The veto and postponing of the budget by Gov. Roy Cooper is delaying millions in much-needed support for rape victims in North Carolina.
Rape victims show incredible courage and strength when submitting themselves to a sexual assault evidence collection kit (SAECK or “rape kit”). And, as a state, it is imperative that we have a timely, informed and accountable process for testing these crucial pieces of evidence.
Unfortunately, that has not been the case — especially under Gov. Cooper’s leadership.
In 2017, it was determined that North Carolina had a total of 15,160 kits that had not been tested. Shockingly, most of these untested kits dated back to crimes committed 20 years ago.
In response, the General Assembly moved quickly to allocate funds in the next two budget cycles to address the concern. A working group was also established by the legislature to collect more data; the working group found that only 7,155 kits were able to be tested due to unreported incidents, guilt admitted by the suspect, and cases being resolved in court.
For me, this is absolutely unacceptable. It has been a top priority to fix this problem and make sure it never happens again.
As many know, the backlog of rape kit testing is not a new issue in North Carolina. Before his term as governor, Roy Cooper was the state’s attorney general for 16 years and was directly in charge of these tests as the supervisor of the State Crime Lab.
During his 2016 campaign, Cooper promised to have those thousands of kits tested. Unfortunately, he has failed at every step, and it appears that rape kit testing is not a priority again this budget year.
By vetoing the bipartisan $24 billion state budget and making any sort of compromise conditional on the sole issue of Medicaid expansion in North Carolina, the governor is denying millions in funding to help clear the rape kit backlog.
That’s right, over $6 million to expedite testing and clear the rape kit backlog at the State Crime Lab, which the governor oversaw for 16 years, is being used as political leverage by Gov. Cooper to force the expansion of government-run Medicaid in our state.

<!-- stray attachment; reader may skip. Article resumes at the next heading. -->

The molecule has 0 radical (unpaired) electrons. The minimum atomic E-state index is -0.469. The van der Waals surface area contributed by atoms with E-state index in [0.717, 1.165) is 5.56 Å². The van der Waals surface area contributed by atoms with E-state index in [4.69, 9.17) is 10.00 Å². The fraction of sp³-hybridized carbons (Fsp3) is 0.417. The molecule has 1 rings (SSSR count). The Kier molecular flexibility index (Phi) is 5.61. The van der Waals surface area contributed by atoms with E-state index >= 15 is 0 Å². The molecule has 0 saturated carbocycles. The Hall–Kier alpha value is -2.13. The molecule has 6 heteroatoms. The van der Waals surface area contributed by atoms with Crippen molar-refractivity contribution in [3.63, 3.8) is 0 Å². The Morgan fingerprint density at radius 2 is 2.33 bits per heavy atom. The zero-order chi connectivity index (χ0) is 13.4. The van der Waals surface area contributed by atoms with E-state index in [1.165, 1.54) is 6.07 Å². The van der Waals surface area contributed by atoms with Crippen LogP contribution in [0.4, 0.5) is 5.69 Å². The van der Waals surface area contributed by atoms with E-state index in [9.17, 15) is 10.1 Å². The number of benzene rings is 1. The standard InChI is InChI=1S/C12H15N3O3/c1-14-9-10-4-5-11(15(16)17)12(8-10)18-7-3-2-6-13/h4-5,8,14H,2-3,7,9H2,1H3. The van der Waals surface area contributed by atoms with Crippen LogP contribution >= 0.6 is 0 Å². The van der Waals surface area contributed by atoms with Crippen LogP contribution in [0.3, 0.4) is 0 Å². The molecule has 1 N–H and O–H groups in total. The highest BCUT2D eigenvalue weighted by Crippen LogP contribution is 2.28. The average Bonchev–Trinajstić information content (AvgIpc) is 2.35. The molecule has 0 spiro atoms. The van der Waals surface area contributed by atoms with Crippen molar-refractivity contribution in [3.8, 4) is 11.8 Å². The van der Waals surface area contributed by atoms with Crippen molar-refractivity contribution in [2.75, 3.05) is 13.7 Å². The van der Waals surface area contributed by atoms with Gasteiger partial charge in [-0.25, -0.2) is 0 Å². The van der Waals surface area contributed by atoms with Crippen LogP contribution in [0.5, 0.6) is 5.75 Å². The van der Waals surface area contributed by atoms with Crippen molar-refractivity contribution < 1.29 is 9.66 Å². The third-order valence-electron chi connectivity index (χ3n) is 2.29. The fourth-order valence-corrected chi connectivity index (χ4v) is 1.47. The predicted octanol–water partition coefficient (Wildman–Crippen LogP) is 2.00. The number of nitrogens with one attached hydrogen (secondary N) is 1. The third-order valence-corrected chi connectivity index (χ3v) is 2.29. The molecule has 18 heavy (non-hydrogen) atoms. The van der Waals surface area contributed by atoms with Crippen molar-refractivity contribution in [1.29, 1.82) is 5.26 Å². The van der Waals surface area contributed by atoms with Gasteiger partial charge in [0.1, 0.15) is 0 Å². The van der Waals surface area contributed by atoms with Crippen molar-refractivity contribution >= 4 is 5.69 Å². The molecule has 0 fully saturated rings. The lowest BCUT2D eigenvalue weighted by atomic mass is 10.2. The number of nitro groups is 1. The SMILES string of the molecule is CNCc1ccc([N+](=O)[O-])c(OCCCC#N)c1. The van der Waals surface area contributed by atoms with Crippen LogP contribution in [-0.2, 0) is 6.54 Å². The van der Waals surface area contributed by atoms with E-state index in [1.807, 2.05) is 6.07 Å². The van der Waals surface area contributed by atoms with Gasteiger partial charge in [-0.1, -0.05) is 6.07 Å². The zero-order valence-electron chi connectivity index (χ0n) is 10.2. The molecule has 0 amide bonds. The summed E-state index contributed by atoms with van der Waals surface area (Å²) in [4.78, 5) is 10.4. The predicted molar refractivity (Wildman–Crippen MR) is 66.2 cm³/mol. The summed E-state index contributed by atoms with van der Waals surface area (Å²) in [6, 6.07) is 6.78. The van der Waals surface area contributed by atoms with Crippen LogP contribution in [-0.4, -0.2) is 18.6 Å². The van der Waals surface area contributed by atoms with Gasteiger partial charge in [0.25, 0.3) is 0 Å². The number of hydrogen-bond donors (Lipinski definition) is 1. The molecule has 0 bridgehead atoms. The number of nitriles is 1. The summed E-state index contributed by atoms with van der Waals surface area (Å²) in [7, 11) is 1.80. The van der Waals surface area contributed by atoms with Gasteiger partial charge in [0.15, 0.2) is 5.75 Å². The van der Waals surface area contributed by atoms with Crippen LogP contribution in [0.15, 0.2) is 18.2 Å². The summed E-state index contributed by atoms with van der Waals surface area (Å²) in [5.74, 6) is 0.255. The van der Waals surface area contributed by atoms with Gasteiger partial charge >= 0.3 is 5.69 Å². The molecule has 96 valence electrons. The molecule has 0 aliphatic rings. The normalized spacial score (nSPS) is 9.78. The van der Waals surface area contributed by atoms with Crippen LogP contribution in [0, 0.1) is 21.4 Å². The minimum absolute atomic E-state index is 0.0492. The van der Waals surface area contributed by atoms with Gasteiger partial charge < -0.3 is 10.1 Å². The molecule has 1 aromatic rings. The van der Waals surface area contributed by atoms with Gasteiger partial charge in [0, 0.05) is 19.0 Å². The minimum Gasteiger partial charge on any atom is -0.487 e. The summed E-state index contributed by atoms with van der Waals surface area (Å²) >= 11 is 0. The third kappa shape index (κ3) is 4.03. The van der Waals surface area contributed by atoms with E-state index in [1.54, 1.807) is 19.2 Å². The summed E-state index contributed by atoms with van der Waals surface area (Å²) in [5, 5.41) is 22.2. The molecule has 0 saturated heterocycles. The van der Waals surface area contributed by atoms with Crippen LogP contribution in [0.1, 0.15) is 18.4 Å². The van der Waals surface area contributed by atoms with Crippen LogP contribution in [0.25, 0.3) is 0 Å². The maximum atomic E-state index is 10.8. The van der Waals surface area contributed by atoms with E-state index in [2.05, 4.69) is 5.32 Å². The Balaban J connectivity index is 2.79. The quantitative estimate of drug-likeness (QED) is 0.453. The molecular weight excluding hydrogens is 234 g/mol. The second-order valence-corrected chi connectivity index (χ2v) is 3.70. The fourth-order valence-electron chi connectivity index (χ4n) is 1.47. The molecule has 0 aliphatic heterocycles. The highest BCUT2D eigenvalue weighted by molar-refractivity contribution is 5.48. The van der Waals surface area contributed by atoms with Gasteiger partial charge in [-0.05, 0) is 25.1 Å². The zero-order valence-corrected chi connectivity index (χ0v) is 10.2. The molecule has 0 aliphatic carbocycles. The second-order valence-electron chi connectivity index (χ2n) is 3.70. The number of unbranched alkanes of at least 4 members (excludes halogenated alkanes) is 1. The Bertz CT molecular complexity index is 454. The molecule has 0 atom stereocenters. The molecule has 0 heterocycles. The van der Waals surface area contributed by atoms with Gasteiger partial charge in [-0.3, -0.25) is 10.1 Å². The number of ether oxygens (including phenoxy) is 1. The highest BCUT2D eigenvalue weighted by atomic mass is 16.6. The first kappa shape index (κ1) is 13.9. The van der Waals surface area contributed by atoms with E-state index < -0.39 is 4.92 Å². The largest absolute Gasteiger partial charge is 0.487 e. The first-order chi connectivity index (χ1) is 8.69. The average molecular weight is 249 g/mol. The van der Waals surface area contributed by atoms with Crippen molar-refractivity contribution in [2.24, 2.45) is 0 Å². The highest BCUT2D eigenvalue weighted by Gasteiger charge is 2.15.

In response to his demands and an effort to find a path forward, the General Assembly has offered to have a special session specifically dedicated to discussing and debating his proposals on Medicaid expansion. We believe the budget — and crucial issues such as this funding to end the rape kit backlog — should not be held up over one single policy issue, especially something as controversial and divisive as Medicaid expansion.
It is a sad day when the governor of our state is willing to push these victims aside to force a partisan, single-item agenda through the legislature. Let’s have a transparent, thoughtful debate on Medicaid expansion instead of holding the entire budget hostage. This only hurts people who depend on the 99% of the budget that we agree on.
The governor should call the General Assembly into a special session to deal with health care issues, but he refuses to do so — causing further harm and uncertainty to victims of one of the most atrocious crimes one can commit.
According to the Sexual Assault Evidence Kits Working Group, created by the General Assembly: “Timely testing is vital to solve cases, punish offenders, bring justice to victims, and prevent future crimes. It is the intent of the General Assembly that every sexual assault evidence collection kit in North Carolina be tested. Sexual assault victims deserve no less.”
Will Gov. Cooper support victims of such violent and heinous crimes, or will he remain unmovable in his stance for Medicaid expansion to the detriment of thousands of North Carolinians?
Rep. Sarah Stevens is currently the Speaker Pro Tempore and in her sixth term serving the people of Alleghany, Surry and Wilkes counties in the North Carolina House of Representatives.